After the triumphant first run of his first London opera Rinaldo, premiered at the Queen’s Theatre, Haymarket, in February 1711, Handel departed, reluctantly, for Hanover. But he had already resolved to return to London. The pliant elector gave him permission to make the trip in September 1712 ‘on condition that he engaged to return within a reasonable time’. He never did, though as Georg knew he would succeed the ailing Queen Anne on the British throne (she died in August 1714), his Kapellmeister’s breach of contract was less reprehensible than might first appear. With his access to the most influential circles, Handel may even have been a useful source of information to the future George I.

A contemporary commentator noted: ‘His return to London was hailed by the musical world as a national acquisition, and every measure was adopted to make his abode pleasant and permanent.’ Indeed it was. In the autumn of 1712, the twenty-seven-year-old composer made London his home, staying first at Barn Elms (present-day Barnes), then at Burlington House in Piccadilly, the luxurious mansion of one of his aristocratic patrons, Lord Burlington. He quickly became the de facto resident composer of the Haymarket opera company, and a court ‘insider’. The following year Queen Anne granted him an annual pension of £200, an arrangement continued by George I. Long before he took British citizenship in 1727, Handel was being acclaimed as ‘the Orpheus of our Century’, and Henry Purcell’s undisputed successor as Britain’s national composer.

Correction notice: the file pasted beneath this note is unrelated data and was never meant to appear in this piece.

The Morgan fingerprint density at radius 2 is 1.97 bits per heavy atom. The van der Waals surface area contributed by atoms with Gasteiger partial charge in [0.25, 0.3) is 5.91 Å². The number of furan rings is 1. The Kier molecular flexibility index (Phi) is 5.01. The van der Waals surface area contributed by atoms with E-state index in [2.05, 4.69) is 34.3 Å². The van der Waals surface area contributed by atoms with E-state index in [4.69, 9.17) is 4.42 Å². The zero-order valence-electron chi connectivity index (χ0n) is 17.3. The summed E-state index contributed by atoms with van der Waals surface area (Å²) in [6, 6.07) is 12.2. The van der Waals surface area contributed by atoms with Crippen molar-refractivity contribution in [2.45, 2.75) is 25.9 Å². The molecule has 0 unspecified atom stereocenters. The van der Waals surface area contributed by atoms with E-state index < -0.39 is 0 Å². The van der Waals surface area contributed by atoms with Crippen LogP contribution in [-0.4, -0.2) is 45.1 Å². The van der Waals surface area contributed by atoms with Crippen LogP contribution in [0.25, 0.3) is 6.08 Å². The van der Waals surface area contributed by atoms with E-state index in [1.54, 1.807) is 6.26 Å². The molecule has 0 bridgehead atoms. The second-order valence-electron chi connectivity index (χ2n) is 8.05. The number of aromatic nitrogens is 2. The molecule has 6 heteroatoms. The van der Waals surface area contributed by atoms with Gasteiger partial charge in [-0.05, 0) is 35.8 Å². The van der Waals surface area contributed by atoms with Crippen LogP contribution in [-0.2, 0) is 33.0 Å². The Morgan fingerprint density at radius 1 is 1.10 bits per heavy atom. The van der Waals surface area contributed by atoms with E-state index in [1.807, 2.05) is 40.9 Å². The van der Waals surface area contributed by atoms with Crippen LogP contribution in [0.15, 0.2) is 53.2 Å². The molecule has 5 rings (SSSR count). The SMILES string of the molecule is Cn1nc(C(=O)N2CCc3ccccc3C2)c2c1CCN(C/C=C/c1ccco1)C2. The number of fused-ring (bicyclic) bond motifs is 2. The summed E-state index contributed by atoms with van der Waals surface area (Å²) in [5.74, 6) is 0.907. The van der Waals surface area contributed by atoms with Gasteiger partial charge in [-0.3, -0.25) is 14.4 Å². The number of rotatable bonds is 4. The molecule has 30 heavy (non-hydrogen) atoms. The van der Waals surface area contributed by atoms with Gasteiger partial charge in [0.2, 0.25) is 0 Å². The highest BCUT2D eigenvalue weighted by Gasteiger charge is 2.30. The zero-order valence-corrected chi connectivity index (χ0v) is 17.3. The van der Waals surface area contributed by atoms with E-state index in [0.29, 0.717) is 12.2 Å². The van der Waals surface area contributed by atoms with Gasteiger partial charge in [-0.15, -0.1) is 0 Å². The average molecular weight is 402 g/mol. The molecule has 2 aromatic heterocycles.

In Italy and in London Handel dazzled the cognoscenti both as a composer and as a performer. On 14 January 1707 the diarist Francesco Valesio noted that: ‘There has arrived in this city a Saxon who is an excellent harpsichord player and composer—who today displayed his prowess by playing the organ at S. Giovanni, to the amazement of everyone present.’ One of his Roman patrons, Cardinal Ottoboni, organized a keyboard trial of strength in which Handel slugged it out with the great Domenico Scarlatti: first on the harpsichord (where opinion was divided), then on the organ, where, according to Handel’s first biographer, John Mainwaring, ‘Scarlatti himself declared the superiority of his antagonist, and owned ingenuously, that till he had heard him upon this instrument, he had no conception of his powers.’ Handel’s brilliance as an improviser quickly became legendary in England. Hearing him play the harpsichord in Oxford in 1733, the young Thomas Arne wrote that he had ‘never before heard such extempore, or such premeditated playing, on that or any other instrument’. Dr Charles Burney, who played the violin in Handel’s later oratorio performances, remarked of his harpsichord playing that ‘the tone of the instrument was so much cherished, that his fingers seemed to grow into the keys’.